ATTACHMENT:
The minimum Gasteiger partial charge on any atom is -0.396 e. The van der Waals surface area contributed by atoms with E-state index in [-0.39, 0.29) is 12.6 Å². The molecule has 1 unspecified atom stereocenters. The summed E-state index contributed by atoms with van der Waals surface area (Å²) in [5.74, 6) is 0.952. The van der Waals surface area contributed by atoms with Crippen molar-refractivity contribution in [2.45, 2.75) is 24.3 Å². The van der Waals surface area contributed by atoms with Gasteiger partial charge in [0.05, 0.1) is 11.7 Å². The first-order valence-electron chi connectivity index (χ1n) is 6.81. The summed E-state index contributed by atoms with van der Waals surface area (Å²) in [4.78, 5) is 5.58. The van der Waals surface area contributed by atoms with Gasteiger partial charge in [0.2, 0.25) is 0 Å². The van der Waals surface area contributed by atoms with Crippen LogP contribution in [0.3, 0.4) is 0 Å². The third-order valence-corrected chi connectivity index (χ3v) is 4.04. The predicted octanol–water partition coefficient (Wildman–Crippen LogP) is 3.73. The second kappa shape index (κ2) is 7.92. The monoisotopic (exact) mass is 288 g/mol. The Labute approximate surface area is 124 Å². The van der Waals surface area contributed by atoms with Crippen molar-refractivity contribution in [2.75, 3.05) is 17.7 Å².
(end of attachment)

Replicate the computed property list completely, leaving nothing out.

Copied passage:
The minimum Gasteiger partial charge on any atom is -0.396 e. The van der Waals surface area contributed by atoms with E-state index in [-0.39, 0.29) is 12.6 Å². The molecule has 1 unspecified atom stereocenters. The summed E-state index contributed by atoms with van der Waals surface area (Å²) in [5.74, 6) is 0.952. The van der Waals surface area contributed by atoms with Crippen molar-refractivity contribution in [2.45, 2.75) is 24.3 Å². The van der Waals surface area contributed by atoms with Gasteiger partial charge in [0.05, 0.1) is 11.7 Å². The first-order valence-electron chi connectivity index (χ1n) is 6.81. The summed E-state index contributed by atoms with van der Waals surface area (Å²) in [4.78, 5) is 5.58. The van der Waals surface area contributed by atoms with Gasteiger partial charge in [0.2, 0.25) is 0 Å². The van der Waals surface area contributed by atoms with Crippen LogP contribution in [0.3, 0.4) is 0 Å². The third-order valence-corrected chi connectivity index (χ3v) is 4.04. The predicted octanol–water partition coefficient (Wildman–Crippen LogP) is 3.73. The second kappa shape index (κ2) is 7.92. The monoisotopic (exact) mass is 288 g/mol. The Labute approximate surface area is 124 Å². The van der Waals surface area contributed by atoms with Crippen molar-refractivity contribution in [2.75, 3.05) is 17.7 Å².